Maugham's Short Story 'Change Maker'

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b. I infer that George will begin reading although the story is open-ended. In the end of the story George chooses the books at random, meaning perhaps he will discover where his interest lies and will move on to read more. Moreover, there is a change in the seasons (summer to fall) which symbolizes the change that happened to George. Also, fall is also a time of harvest, and therefore the author may be implying that just as fruits that have reached maturity in the summer are ripe for harvesting in the fall, so George has been growing up that summer, and it is now time for him to "harvest the fruits" of his newfound maturity.
b. The literal meaning of "change maker" is the Mr. Cattanzara works as a change maker in a change booth in an IRT station.
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From the beginning of the story the narrator didn’t like Mr. Kelada because of prejudices and he thought he is annoying and too chatty and friendly. However, after the bet with Mr. Ramsay, he understood that there is more in Mr. Kelada than he once saw. He appreciated that Mr. Kelada sacrifices his honor and reputation to save Mrs. Ramsay 's marriage and realize that he is nice and caring, and therefore he didn’t entirely dislike Mr. Kelada.
The meaning of the information is that in his stories Maugham analyzes the bitterness in human relationships by writing tales and stories about love, infidelity, passion, and prejudice. In the story Mr. Know-All, he describes how prejudice can affect relationships. The narrator disliked Mr. Kelada because he was dark skinned and didn’t act like an English man. But, by the end of the story, the narrator realize that prejudice is not the right way to judge people. The author managed to demonstrate how racism can cause negativity in life and can prevent us from truly getting to know people by their true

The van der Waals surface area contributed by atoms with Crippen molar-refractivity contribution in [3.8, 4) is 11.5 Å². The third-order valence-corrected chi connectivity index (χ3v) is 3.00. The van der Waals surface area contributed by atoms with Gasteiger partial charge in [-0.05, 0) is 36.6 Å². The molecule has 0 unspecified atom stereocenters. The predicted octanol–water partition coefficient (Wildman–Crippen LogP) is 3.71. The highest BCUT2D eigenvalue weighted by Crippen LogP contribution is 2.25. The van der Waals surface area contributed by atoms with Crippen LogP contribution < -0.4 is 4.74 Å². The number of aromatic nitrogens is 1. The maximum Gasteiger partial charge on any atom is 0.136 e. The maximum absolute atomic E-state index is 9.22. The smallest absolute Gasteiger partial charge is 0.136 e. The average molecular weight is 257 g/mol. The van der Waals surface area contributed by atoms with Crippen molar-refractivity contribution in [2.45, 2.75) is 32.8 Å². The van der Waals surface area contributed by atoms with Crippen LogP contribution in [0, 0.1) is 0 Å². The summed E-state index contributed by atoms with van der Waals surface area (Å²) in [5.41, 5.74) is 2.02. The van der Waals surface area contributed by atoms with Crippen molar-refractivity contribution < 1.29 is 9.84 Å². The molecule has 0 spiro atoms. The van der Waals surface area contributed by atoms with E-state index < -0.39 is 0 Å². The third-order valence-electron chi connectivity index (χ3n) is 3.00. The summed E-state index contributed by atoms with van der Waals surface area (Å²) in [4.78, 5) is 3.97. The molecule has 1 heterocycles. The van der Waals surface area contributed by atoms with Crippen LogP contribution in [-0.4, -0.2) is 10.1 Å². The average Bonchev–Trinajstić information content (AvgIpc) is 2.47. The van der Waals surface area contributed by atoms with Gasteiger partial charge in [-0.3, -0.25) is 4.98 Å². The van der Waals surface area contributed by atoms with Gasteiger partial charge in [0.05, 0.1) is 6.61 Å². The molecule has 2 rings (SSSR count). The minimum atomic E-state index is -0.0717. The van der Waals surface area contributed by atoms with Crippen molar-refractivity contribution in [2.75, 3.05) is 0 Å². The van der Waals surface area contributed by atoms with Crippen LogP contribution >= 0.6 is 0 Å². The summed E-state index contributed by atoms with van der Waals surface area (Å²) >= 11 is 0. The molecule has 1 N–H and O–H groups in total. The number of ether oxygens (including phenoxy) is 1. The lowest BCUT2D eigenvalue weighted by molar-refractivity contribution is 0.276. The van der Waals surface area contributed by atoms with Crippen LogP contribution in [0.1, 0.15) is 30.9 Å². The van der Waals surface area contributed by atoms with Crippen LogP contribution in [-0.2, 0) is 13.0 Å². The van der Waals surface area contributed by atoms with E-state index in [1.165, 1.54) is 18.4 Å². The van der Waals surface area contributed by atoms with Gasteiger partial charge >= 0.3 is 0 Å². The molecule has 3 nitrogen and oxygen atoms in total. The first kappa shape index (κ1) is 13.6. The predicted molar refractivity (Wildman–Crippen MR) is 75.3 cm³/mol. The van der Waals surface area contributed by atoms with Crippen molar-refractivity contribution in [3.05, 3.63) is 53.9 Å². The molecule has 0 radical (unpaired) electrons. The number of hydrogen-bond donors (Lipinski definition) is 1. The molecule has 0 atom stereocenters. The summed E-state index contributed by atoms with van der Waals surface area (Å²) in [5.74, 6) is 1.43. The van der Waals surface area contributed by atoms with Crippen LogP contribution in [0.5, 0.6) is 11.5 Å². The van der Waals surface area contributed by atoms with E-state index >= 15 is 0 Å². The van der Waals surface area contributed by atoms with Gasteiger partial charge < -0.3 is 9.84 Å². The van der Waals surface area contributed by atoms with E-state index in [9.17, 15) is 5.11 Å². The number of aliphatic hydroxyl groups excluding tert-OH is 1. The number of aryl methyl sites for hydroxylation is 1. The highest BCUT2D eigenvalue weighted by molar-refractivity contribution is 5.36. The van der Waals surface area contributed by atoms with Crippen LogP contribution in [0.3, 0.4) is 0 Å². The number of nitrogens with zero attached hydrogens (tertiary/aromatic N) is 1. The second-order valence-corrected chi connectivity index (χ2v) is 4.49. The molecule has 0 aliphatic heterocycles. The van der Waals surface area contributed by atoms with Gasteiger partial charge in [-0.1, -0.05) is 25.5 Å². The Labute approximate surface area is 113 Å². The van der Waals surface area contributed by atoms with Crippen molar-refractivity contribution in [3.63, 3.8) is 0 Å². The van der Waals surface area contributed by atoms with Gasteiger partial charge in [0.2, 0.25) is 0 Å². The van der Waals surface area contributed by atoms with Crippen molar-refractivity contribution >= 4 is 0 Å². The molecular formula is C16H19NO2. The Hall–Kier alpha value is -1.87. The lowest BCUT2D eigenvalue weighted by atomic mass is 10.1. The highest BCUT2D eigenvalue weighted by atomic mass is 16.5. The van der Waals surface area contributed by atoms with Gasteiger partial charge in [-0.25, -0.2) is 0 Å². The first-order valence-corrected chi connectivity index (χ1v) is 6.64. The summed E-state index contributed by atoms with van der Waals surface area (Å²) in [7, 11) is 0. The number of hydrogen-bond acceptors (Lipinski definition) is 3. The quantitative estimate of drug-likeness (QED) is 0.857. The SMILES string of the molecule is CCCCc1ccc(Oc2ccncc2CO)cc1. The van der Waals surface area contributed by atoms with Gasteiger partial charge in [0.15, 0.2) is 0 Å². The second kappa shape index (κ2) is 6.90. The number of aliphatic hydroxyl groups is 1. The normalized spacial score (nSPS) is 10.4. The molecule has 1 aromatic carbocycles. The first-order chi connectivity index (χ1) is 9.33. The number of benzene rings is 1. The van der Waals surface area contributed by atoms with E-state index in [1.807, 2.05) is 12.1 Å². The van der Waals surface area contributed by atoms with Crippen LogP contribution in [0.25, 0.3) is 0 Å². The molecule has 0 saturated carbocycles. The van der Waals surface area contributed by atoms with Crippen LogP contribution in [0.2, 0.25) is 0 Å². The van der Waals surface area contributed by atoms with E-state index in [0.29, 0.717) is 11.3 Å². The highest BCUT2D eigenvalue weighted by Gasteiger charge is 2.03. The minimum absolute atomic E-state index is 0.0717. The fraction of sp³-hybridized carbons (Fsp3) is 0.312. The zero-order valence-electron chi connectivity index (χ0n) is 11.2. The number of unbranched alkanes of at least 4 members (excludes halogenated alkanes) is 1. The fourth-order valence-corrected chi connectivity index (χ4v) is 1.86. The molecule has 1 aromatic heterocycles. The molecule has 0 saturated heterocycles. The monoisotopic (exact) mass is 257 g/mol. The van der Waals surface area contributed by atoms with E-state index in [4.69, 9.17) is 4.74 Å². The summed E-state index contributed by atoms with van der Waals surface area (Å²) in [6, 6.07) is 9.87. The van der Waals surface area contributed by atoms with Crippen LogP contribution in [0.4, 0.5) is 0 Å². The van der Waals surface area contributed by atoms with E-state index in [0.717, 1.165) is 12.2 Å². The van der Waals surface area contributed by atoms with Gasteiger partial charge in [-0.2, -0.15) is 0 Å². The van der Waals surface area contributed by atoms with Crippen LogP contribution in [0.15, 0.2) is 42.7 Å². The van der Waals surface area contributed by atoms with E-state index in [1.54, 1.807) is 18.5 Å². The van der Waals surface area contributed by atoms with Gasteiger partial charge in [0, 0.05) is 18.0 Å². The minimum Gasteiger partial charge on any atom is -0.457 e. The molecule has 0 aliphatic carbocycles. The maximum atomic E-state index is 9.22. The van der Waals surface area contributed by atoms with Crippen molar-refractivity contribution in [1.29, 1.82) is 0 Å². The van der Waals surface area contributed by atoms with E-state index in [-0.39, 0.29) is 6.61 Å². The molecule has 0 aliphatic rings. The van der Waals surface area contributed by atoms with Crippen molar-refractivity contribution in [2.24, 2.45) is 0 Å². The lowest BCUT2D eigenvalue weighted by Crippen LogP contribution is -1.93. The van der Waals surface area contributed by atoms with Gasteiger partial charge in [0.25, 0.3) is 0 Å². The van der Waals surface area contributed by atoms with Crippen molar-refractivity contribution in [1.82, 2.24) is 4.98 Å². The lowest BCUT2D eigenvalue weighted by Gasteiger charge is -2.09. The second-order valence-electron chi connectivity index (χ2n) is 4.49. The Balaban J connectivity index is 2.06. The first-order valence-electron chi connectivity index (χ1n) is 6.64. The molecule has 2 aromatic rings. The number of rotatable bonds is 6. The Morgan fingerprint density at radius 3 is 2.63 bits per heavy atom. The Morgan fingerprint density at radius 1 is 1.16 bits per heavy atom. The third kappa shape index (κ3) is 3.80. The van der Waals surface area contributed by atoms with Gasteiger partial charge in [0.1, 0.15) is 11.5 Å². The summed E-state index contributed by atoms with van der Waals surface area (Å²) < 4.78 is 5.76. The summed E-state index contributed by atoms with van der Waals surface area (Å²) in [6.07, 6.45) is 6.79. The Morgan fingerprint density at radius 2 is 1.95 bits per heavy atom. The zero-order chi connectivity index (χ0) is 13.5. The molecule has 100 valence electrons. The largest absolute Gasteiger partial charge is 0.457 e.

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The poem begins with a description of a fork on a road near a yellow wood. As we continue to read, we understand the connection between this simple and quiet scenery and the problem of the speaker to human life. The poet uses the fork as a metaphor for a decision – similar to the choice the speaker must do, so do we need to choose between different options in our life.
b. The meaning of the quote is that if you believe you can do a thing - you can do it, but if you believe you cannot do a thing - you cannot. I think the speaker in the poem will agree with this statement, because we can infer from the last stanza that the speaker believes he can break the wall, and therefore we understand that he think that even if the odds are against you, you must believe and use your inner strength to change your circumstances because if you don’t you could never have the strength to change
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